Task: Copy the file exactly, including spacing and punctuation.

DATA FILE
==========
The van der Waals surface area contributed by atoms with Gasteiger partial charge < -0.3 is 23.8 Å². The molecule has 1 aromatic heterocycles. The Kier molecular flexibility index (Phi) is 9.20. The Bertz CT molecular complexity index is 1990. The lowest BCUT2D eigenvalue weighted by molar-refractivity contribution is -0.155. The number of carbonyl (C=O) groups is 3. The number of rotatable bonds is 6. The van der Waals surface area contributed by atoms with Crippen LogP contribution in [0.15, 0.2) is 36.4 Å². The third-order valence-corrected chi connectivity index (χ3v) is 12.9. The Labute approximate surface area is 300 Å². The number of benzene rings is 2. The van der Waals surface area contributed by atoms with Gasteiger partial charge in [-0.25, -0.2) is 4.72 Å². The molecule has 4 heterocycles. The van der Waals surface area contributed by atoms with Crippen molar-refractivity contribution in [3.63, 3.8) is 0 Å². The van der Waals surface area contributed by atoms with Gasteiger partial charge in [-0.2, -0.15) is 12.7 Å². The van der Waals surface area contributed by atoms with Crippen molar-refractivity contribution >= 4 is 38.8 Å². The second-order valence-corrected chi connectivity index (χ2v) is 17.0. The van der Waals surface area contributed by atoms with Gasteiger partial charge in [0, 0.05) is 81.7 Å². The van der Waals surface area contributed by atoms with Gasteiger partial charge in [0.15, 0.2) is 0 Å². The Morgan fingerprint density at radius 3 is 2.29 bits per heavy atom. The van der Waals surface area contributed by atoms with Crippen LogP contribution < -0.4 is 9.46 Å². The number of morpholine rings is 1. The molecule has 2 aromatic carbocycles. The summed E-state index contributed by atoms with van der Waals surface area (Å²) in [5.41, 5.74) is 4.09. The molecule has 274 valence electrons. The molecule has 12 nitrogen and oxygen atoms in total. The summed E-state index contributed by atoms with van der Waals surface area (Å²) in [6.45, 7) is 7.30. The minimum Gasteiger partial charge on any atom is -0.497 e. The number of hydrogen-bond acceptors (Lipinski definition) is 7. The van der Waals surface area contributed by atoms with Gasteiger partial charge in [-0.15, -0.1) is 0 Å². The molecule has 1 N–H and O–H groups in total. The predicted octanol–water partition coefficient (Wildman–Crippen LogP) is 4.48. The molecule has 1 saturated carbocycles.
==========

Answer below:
The van der Waals surface area contributed by atoms with Gasteiger partial charge < -0.3 is 23.8 Å². The molecule has 1 aromatic heterocycles. The Kier molecular flexibility index (Phi) is 9.20. The Bertz CT molecular complexity index is 1990. The lowest BCUT2D eigenvalue weighted by molar-refractivity contribution is -0.155. The number of carbonyl (C=O) groups is 3. The number of rotatable bonds is 6. The van der Waals surface area contributed by atoms with Crippen LogP contribution in [0.15, 0.2) is 36.4 Å². The third-order valence-corrected chi connectivity index (χ3v) is 12.9. The Labute approximate surface area is 300 Å². The number of benzene rings is 2. The van der Waals surface area contributed by atoms with Gasteiger partial charge in [-0.25, -0.2) is 4.72 Å². The molecule has 4 heterocycles. The van der Waals surface area contributed by atoms with Crippen molar-refractivity contribution in [3.63, 3.8) is 0 Å². The van der Waals surface area contributed by atoms with Gasteiger partial charge in [-0.2, -0.15) is 12.7 Å². The van der Waals surface area contributed by atoms with Crippen molar-refractivity contribution >= 4 is 38.8 Å². The second-order valence-corrected chi connectivity index (χ2v) is 17.0. The van der Waals surface area contributed by atoms with Gasteiger partial charge in [0, 0.05) is 81.7 Å². The van der Waals surface area contributed by atoms with Gasteiger partial charge in [0.15, 0.2) is 0 Å². The Morgan fingerprint density at radius 3 is 2.29 bits per heavy atom. The van der Waals surface area contributed by atoms with Crippen LogP contribution < -0.4 is 9.46 Å². The number of morpholine rings is 1. The molecule has 2 aromatic carbocycles. The summed E-state index contributed by atoms with van der Waals surface area (Å²) in [5.41, 5.74) is 4.09. The molecule has 274 valence electrons. The molecule has 12 nitrogen and oxygen atoms in total. The summed E-state index contributed by atoms with van der Waals surface area (Å²) in [6.45, 7) is 7.30. The minimum Gasteiger partial charge on any atom is -0.497 e. The number of hydrogen-bond acceptors (Lipinski definition) is 7. The van der Waals surface area contributed by atoms with Gasteiger partial charge in [-0.15, -0.1) is 0 Å². The molecule has 1 N–H and O–H groups in total. The predicted octanol–water partition coefficient (Wildman–Crippen LogP) is 4.48. The molecule has 1 saturated carbocycles.